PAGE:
Above the countless indie coffee shops, craft cocktail bars, and tapas-inspired restaurants that line the streets of Gastown quietly sits one of Vancouver’s most exciting and intimate places to dine—that is, if you know what you’re looking for. Enter the high-ceilinged, large-windowed loft, fill a glass of B.C. wine, and tuck a seat into the large wooden table; this is Farm 2 Fork, an underground dinner party meets secret society where the address is only revealed upon booking. Anyone is welcome, though; no one needs an invitation to join this supper club. Just an appetite.
Created in 2011 by Nicolas Hipperson (former executive chef at long-beloved and now-defunct Raincity Grill and graduate of the culinary arts program at the Art Institute of Vancouver) and a friend who has since left the business to start a family, Farm 2 Fork’s seasonal menu focuses on the local and sustainable. Hipperson runs the service out of his gorgeous loft—complete with hanging lightbulbs and a shelf stuffed with books—and only serves small groups at a time, creating a friendly, warm atmosphere. Whether one comes with a companion or books a single seat, pleasant hellos quickly turn into fascinating conversations and bursts of laughter, a table full of fast friends.
Hipperson’s beautifully plated dishes ebb and flow with the seasons; he lets B.C.’s freshest bounty dictate what he creates, resulting in a tasting menu that bursts with unique flavour. “A lot of it is also based on dishes and flavour combinations that my grandmother used to make,” he says. “I learned how to cook from her.” Hipperson grew up in Regina and often watched his grandmother, of Scandinavian descent, pick ingredients from the garden. Today he works fast and light, grabbing ingredients from a large cupboard only fit for a chef and using tweezers to delicately place just the right amount of garnish. His inspired summer dishes include cured Pacific sardine topped with lightly cured grilled cucumber, pickles, and radish salad, a perfect introduction; a show-stopping miner’s lettuce veloute with glass-house strawberry and crème fraiche; heirloom tomatoes with tomato broth, tomato and olive oil sorbet, fresh homemade mozzarella, and jasmine flowers, the last of which Hipperson says is his favourite thing that grows in the courtyard below his apartment; butter poached oysters with pearl barley, wild mushrooms, and hollandaise; Saltspring lamb chop; and chocolate crémeux with wild raspberry sorbet and fresh fruit.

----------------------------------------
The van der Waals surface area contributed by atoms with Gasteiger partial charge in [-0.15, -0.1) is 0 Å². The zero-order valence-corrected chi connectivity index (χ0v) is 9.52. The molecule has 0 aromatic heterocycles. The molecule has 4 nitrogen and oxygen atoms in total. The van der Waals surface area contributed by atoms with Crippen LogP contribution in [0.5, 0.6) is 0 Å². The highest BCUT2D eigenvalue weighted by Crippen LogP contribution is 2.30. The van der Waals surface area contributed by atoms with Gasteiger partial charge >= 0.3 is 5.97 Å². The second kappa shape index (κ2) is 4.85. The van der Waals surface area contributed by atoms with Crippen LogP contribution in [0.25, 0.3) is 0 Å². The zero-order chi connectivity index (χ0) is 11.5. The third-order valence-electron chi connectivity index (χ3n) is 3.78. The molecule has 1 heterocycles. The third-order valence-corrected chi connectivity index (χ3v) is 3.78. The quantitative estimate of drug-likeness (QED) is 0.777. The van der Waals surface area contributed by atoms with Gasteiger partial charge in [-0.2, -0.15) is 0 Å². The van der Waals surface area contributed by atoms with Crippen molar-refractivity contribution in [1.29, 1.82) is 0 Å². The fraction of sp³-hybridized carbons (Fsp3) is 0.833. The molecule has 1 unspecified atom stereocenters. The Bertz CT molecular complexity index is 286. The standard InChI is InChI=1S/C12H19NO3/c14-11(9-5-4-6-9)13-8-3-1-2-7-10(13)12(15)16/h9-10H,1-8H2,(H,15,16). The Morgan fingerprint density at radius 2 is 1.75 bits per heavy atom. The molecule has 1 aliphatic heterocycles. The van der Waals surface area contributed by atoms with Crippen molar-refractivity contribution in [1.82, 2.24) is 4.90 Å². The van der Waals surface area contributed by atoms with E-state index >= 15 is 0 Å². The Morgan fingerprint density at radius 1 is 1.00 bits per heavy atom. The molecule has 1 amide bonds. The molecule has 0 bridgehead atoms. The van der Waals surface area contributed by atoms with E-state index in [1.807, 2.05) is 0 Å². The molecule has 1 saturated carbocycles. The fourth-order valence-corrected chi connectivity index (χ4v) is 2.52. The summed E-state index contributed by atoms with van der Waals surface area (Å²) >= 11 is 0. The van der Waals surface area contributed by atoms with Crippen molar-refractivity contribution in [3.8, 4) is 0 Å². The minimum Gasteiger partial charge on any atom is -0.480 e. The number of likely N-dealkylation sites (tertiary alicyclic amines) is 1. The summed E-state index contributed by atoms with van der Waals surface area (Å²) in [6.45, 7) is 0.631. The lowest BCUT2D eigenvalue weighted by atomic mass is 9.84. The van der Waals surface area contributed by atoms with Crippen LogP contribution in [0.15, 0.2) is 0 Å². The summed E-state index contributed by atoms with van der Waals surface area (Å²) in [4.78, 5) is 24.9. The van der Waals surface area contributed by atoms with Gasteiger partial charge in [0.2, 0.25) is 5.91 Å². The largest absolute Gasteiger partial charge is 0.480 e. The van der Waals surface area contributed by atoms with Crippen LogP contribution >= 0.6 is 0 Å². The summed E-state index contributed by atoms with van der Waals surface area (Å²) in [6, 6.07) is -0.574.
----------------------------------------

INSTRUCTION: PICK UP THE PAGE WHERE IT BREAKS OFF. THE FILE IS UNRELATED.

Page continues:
Farm 2 Fork also facilitates a rotating artist series in Hipperson’s apartment, giving local talent a place to exhibit, and potentially sell, their pieces. “It gives the artist another gallery space to show their work, and I think that’s really valuable,” explains Hipperson. Currently on display is Norah Borden, whose swirling paintings use layers of acrylic to create immense depth. The featured artist will at times join in for a Farm 2 Fork dinner, and Borden, in attendance one recent evening, looks over at Hipperson mid-meal and says, serious and with heart, “Nic, you have a gift”. No one argues that.